Autonomous Community Spotlight: Murcia

Not one to make travel goals, I did make one when coming to Spain: visit all 17 autonomous communities at least once before going home. While Madrid, Barcelona and Seville are the stars of the tourist dollar show (and my hard-earned euros, let’s not kid around here), I am a champion for Spain’s little-known towns and regions. Having a global view of this country has come through living in Andalucía, working in Galicia and studying in Castilla y León, plus extensive travel throughout Spain.

spain collage

 The ride out to Murcia is a long one – close to six hours and all across Andalucía – and it took me five years in Spain to make it there. Taking advantage of the Novio’s training course in Cartagena, I braved a six-hour solo bus ride back to be able to tick this far-flung region off of my list. Wedged between Andalucía, Valencia and Castilla-La Mancha and with poor connections to larger cities, Murcia is often an afterthought for tourists.

Name: Murcia

Population: 1.4 million, nearly a third of whom live in Murcia capital

Provinces: Just one, with the administrative capital located in the city of the same name.

When: 16th of 17, May 2012






About La Región de Murcia: The Carthaginians put the region on the map, founding the city of Cartagena, which would become a strategic naval city and home to the production of the world’s first submarine. Known as Cartago Novo, the city’s influence diminished under the Roman occupation of Iberia before the Moors introduced large-scale irrigation.

Nowadays, Murcia has more than earned the moniker of Spain’s Fruitbasket (La Cesta de España), due to its high production of fruits and vegetables.

Once the caliphate of Córdoba fell in the 11th Century, Murcia – then called Todmir – became an independent taïfa, or self-governing state. A century later, the Moorish king surrendered the area to Ferdinand III, making Murcia a part of the Castillian kingdom and therefore protected from the Moors in Granada and the Aragoneses. In turn, Castilla has a Mediterranean port.

Murcia cathedral

Still, this treaty was not met without strife, and small battles broke out between the descendents of the Moors, mudéjares, and Christians. At the end of the 13th Century, revolt had been squashed by Jaime of Aragón, and he took possession of the Kingdom of Murcia. Oh, but then the Black Plague reached Spanish shores, but thanks to Castilla and Aragón uniting under the matirmony of the Catholic Kings, population – as well as agriculture and ship building – again surged.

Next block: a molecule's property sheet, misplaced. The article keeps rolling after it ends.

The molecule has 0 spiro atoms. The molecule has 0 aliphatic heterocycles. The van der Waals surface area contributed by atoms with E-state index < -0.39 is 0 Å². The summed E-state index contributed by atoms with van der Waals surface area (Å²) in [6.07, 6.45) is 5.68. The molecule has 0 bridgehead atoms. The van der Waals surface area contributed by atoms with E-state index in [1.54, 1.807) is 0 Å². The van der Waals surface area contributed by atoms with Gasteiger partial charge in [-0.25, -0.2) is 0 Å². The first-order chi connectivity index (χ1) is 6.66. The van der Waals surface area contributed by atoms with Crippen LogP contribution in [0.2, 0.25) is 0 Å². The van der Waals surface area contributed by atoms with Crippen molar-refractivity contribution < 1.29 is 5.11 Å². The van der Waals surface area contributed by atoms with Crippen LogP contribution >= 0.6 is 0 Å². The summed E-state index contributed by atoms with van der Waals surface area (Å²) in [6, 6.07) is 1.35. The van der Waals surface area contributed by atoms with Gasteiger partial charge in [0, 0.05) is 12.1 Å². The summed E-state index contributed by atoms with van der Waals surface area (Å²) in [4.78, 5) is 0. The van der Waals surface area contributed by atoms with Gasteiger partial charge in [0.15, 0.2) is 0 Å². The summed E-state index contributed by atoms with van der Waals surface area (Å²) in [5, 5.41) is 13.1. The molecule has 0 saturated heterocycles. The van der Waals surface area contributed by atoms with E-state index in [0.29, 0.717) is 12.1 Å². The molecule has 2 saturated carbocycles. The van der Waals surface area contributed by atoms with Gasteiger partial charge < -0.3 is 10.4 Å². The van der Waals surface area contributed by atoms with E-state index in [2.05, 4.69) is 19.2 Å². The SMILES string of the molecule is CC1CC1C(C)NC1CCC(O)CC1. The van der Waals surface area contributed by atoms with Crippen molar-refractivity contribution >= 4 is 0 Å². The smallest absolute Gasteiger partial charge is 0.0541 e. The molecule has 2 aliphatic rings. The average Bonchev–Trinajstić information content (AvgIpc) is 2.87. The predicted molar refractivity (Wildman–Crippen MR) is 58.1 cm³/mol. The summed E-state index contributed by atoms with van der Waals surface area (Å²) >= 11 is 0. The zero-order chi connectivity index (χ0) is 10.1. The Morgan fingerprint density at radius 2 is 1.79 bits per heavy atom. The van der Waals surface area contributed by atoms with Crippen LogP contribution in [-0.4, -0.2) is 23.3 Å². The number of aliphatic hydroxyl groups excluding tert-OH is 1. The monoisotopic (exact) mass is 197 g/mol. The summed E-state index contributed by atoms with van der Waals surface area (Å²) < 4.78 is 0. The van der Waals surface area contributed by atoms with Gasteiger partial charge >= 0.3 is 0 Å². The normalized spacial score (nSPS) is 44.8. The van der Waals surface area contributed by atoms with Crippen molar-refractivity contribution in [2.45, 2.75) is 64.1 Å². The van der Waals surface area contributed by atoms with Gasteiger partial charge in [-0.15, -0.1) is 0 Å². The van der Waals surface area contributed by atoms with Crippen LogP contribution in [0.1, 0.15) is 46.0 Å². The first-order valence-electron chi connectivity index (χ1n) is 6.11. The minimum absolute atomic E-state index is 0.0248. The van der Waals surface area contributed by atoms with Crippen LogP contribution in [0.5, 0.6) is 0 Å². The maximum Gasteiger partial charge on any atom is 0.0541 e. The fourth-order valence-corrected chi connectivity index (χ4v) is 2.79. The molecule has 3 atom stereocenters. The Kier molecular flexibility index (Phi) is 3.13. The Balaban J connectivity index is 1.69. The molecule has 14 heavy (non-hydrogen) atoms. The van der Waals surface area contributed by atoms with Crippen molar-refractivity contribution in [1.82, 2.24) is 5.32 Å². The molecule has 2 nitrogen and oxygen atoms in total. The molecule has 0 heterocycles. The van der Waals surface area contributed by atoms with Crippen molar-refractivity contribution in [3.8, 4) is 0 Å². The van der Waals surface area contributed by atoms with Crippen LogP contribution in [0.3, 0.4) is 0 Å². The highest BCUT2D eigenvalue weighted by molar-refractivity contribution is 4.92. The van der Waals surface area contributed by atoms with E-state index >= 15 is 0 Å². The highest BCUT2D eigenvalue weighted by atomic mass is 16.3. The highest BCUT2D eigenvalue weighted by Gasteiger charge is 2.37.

The Rennaisance, Golden Age and Baroque periods were relatively peaceful, and arts and sciences flourished. After the Guerra de Independencia and a heavy favor towards Madrid, Murcia became an independent region, encompassing parts of Albacete, Almería and Alicante, and finally an autonomous community in 1982 under the current constitution.

Even today in Spain, it’s widely unknown and thus a budget traveler’s dream (and you get free tapas in many cities!).

Must-sees: Murcia capital is a bustling university city and Spain’s seventh largest urban area. It has Moorish and Baroque flavor, a tangle of lovely streets and plazas and braised octopus dishes on offer in its bars. 

Wine Tasing in Jumilla

Winos will appreciate the region’s budding wine industry, which shares a DO with Madrid. Jumilla, Yecla and Bullas feature family-run bodegas with cheap and plentiful tastings.

Tourism in Murcia is largely outdoor draws – the Costa Cálida and its beaches, golf resorts, hiking and the Vía Verde. 

Holy Week processions in the capital and Carnaval festivities are huge draws for tourists, particularly in coastal Águilas. The Veracruz de Caravaca also highlights the skirmishes between the Moors and Christians during the Reconquist. And, who wouldn’t want to see the birthplace of Charo?!

My take:  Should Murcia be on your must-see list while visiting Spain? That depends.


If you’re looking for monumental Spain, this is not it: a handful of crumbling castles dot the landscape and Murcia’s university presence runs deep, but Murcia is most attractive for its cheap and unspoilt resorts and low cost of living. Still, I’d like to see more of the region and eat more baked octopus!

Have you ever traveled around the Murcia province? What do you like (or not) about it?

Want more Spain? Andalucía | Aragón | Asturias | Islas Baleares | Islas Canarias | Cantabria | Castilla y León | Castilla-La Mancha | Cataluña | Extremadura | Galicia | La Rioja | Madrid